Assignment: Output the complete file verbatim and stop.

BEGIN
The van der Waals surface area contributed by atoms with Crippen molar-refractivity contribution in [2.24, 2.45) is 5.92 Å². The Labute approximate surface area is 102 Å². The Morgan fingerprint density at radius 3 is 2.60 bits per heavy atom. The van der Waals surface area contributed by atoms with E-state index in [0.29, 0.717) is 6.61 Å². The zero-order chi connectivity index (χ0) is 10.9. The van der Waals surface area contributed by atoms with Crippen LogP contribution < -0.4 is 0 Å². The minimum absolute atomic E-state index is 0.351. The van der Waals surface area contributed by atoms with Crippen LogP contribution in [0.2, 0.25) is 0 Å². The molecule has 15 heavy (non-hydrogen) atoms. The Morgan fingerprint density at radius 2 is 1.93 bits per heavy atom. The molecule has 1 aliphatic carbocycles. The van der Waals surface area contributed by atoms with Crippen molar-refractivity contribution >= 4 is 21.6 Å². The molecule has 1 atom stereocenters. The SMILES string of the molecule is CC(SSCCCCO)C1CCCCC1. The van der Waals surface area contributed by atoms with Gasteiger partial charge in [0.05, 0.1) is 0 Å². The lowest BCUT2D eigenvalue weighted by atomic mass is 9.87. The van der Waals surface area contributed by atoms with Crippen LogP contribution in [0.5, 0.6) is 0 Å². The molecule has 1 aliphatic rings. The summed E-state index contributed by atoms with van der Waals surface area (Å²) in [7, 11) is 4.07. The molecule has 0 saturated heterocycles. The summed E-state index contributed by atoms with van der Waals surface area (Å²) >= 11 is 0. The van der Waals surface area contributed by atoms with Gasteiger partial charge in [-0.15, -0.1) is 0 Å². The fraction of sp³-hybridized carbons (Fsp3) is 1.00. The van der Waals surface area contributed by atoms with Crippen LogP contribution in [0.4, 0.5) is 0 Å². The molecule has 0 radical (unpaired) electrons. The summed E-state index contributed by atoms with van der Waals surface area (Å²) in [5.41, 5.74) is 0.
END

The van der Waals surface area contributed by atoms with Crippen molar-refractivity contribution in [2.24, 2.45) is 5.92 Å². The Labute approximate surface area is 102 Å². The Morgan fingerprint density at radius 3 is 2.60 bits per heavy atom. The van der Waals surface area contributed by atoms with E-state index in [0.29, 0.717) is 6.61 Å². The zero-order chi connectivity index (χ0) is 10.9. The van der Waals surface area contributed by atoms with Crippen LogP contribution < -0.4 is 0 Å². The minimum absolute atomic E-state index is 0.351. The van der Waals surface area contributed by atoms with Crippen LogP contribution in [0.2, 0.25) is 0 Å². The molecule has 15 heavy (non-hydrogen) atoms. The Morgan fingerprint density at radius 2 is 1.93 bits per heavy atom. The molecule has 1 aliphatic carbocycles. The van der Waals surface area contributed by atoms with Crippen molar-refractivity contribution >= 4 is 21.6 Å². The molecule has 1 atom stereocenters. The SMILES string of the molecule is CC(SSCCCCO)C1CCCCC1. The van der Waals surface area contributed by atoms with Gasteiger partial charge in [0.05, 0.1) is 0 Å². The lowest BCUT2D eigenvalue weighted by atomic mass is 9.87. The van der Waals surface area contributed by atoms with Crippen LogP contribution in [0.5, 0.6) is 0 Å². The molecule has 1 aliphatic rings. The summed E-state index contributed by atoms with van der Waals surface area (Å²) in [7, 11) is 4.07. The molecule has 0 saturated heterocycles. The summed E-state index contributed by atoms with van der Waals surface area (Å²) >= 11 is 0. The van der Waals surface area contributed by atoms with Gasteiger partial charge in [-0.15, -0.1) is 0 Å². The fraction of sp³-hybridized carbons (Fsp3) is 1.00. The van der Waals surface area contributed by atoms with Crippen LogP contribution in [0.4, 0.5) is 0 Å². The molecule has 0 radical (unpaired) electrons. The summed E-state index contributed by atoms with van der Waals surface area (Å²) in [5.41, 5.74) is 0.